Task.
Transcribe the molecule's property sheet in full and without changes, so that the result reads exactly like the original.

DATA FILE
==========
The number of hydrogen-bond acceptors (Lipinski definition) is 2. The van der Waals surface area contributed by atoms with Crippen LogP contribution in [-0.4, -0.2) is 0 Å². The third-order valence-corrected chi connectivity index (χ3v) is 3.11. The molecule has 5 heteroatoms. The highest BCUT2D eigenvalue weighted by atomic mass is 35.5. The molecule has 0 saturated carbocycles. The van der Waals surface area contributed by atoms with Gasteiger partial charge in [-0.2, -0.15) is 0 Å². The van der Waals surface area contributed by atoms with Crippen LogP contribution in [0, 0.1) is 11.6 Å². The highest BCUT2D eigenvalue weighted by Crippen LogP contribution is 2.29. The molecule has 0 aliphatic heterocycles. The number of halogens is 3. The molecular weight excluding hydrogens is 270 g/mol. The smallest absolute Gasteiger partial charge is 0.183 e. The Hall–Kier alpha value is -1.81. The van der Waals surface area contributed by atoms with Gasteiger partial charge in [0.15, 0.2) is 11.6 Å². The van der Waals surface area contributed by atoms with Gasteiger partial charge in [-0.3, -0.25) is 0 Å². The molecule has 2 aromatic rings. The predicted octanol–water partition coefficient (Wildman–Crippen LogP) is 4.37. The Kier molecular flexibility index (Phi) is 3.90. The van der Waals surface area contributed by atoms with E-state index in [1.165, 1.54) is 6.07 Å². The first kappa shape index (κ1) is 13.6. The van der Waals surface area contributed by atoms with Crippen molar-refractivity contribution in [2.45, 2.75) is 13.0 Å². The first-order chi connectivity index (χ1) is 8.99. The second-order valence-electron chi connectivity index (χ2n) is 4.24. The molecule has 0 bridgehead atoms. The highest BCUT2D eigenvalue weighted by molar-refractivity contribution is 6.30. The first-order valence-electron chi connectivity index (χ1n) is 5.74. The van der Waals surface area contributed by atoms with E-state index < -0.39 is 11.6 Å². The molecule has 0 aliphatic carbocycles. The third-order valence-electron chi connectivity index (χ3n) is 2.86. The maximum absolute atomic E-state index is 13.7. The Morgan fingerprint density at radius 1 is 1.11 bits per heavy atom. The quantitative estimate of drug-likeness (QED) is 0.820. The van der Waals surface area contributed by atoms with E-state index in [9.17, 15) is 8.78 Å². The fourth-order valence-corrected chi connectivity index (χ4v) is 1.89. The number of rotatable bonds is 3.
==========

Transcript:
The number of hydrogen-bond acceptors (Lipinski definition) is 2. The van der Waals surface area contributed by atoms with Crippen LogP contribution in [-0.4, -0.2) is 0 Å². The third-order valence-corrected chi connectivity index (χ3v) is 3.11. The molecule has 5 heteroatoms. The highest BCUT2D eigenvalue weighted by atomic mass is 35.5. The molecule has 0 saturated carbocycles. The van der Waals surface area contributed by atoms with Gasteiger partial charge in [-0.2, -0.15) is 0 Å². The van der Waals surface area contributed by atoms with Crippen LogP contribution in [0, 0.1) is 11.6 Å². The highest BCUT2D eigenvalue weighted by Crippen LogP contribution is 2.29. The molecule has 0 aliphatic heterocycles. The number of halogens is 3. The molecular weight excluding hydrogens is 270 g/mol. The smallest absolute Gasteiger partial charge is 0.183 e. The Hall–Kier alpha value is -1.81. The van der Waals surface area contributed by atoms with Gasteiger partial charge in [0.15, 0.2) is 11.6 Å². The van der Waals surface area contributed by atoms with Gasteiger partial charge in [-0.3, -0.25) is 0 Å². The molecule has 2 aromatic rings. The predicted octanol–water partition coefficient (Wildman–Crippen LogP) is 4.37. The Kier molecular flexibility index (Phi) is 3.90. The van der Waals surface area contributed by atoms with E-state index in [1.165, 1.54) is 6.07 Å². The first kappa shape index (κ1) is 13.6. The van der Waals surface area contributed by atoms with Crippen molar-refractivity contribution in [2.45, 2.75) is 13.0 Å². The first-order chi connectivity index (χ1) is 8.99. The second-order valence-electron chi connectivity index (χ2n) is 4.24. The molecule has 0 bridgehead atoms. The highest BCUT2D eigenvalue weighted by molar-refractivity contribution is 6.30. The first-order valence-electron chi connectivity index (χ1n) is 5.74. The van der Waals surface area contributed by atoms with E-state index < -0.39 is 11.6 Å². The molecule has 0 aliphatic carbocycles. The third-order valence-electron chi connectivity index (χ3n) is 2.86. The maximum absolute atomic E-state index is 13.7. The Morgan fingerprint density at radius 1 is 1.11 bits per heavy atom. The quantitative estimate of drug-likeness (QED) is 0.820. The van der Waals surface area contributed by atoms with E-state index in [9.17, 15) is 8.78 Å². The fourth-order valence-corrected chi connectivity index (χ4v) is 1.89. The number of rotatable bonds is 3.